“When I retired from racing, I came down with allergies. A doctor told me: ‘You’ve lived your entire adult life on adrenaline. And now your body thinks you’re dead, so you’ve no defences’”
In a career that encompassed IndyCars, dirt racing and Formula 1, 1978 champion Mario Andretti never stopped. Here he looks back at a life lived at full throttle
Mario Andretti proudly shows off his cowboy boots as he walks into the W Hotel in downtown Austin. It’s typical of the man from Pennsylvania that he wants to enter into the spirit of the moment as this self-reliant Texan city cocks a snook at the rest of the USA by staging an F1 race – and a good one at that.
The choice of Mario as an ambassador for the US GP is obvious. No one else on earth better embodies the spirit of motor racing across its many disciplines. You name it, Andretti has done it – and probably won it. Champ Car champion (four times), USAC dirt champion and, of course, the 1978 F1 world champion while driving for Lotus during the one of the many peaks of Colin Chapman’s technical genius. Andretti has also raced in World Sports Cars, NASCAR, F5000, IROC, Midgets and Sprint Cars.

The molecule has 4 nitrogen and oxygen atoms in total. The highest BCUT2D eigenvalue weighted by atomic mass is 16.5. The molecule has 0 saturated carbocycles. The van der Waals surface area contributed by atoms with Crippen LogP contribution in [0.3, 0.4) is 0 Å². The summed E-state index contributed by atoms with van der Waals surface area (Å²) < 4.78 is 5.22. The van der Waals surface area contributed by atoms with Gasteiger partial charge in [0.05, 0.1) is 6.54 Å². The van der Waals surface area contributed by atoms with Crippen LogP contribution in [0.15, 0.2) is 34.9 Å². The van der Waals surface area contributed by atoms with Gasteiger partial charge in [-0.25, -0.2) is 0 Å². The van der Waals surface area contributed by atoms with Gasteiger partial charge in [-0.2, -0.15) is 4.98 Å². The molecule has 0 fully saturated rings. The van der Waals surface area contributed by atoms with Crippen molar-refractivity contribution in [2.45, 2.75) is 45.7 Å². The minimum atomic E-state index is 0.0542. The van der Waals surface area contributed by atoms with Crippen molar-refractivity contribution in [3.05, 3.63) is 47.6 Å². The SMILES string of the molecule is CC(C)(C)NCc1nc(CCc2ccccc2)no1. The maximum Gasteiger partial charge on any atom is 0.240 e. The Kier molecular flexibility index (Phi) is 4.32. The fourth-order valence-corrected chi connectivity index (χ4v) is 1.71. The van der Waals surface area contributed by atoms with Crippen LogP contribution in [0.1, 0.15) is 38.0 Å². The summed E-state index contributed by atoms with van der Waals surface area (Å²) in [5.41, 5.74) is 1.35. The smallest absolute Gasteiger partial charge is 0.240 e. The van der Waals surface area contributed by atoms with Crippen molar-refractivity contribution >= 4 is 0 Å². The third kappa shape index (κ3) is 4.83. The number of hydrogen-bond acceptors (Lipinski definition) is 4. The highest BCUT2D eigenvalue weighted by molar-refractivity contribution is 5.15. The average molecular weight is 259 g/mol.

In a career spanning ve decades, Mario has remained passionate, laconic, balanced and wonderful company; the archetypal racer and entertainer. He may be small in stature but, for motorsport acionados, he’s the biggest man in town. And that’s got nothing to do with the heels on those smart boots… Maurice Hamilton: I was looking back over all the stuff you’ve done and I thought: ‘Where do we start?’ Since we’re here in your home country, the one line of thought in connection with F1 is the enormous number of venues the US Grand Prix has visited. The one that probably means more to you than anywhere is Watkins Glen. Mario Andretti: Indeed. That was the mainstay for so many years; it represented the hub of F1 and it was so popular in its day. It’s so unfortunate it never kept up with time and attracted re-investment. Once it moved from The Glen, Long Beach captivated everyone. Europe was moving away from street circuits – the only one remaining was Monaco – and here was America with a modern-day street circuit. MH: It was quite a gamble, wasn’t it? Long Beach in the mid-seventies was pretty low-rent. MA: It was. There was nothing going on in that city. The rst race we did prior to the grand prix in 1976 was for F5000. We were going through regular stop lights; they didn’t even have those regulated and everyone was making jokes about it. But, fortunately, it picked up. MH: One of many great memories I have is of my rst visit in 1977 to Long Beach and California. You were holding a media breakfast on board the Queen Mary. I managed to get an invite and I remember driving my big rental car across the bridge to the port on a glorious sunny morning to have breakfast with Mario Andretti, I turn the radio on and it’s The Mamas and The Papas California Dreamin’. I thought: ‘I’m in heaven’. MA: [Laughs]. Yeah, the ambiance was terric. It’s amazing what motor racing has done for that city. It has evolved. Every year they declare a city in the country that’s been the most creative; the best place to be. Long Beach has met that criteria thanks to the hotels, the convention centre and people coming to the city. The race breathed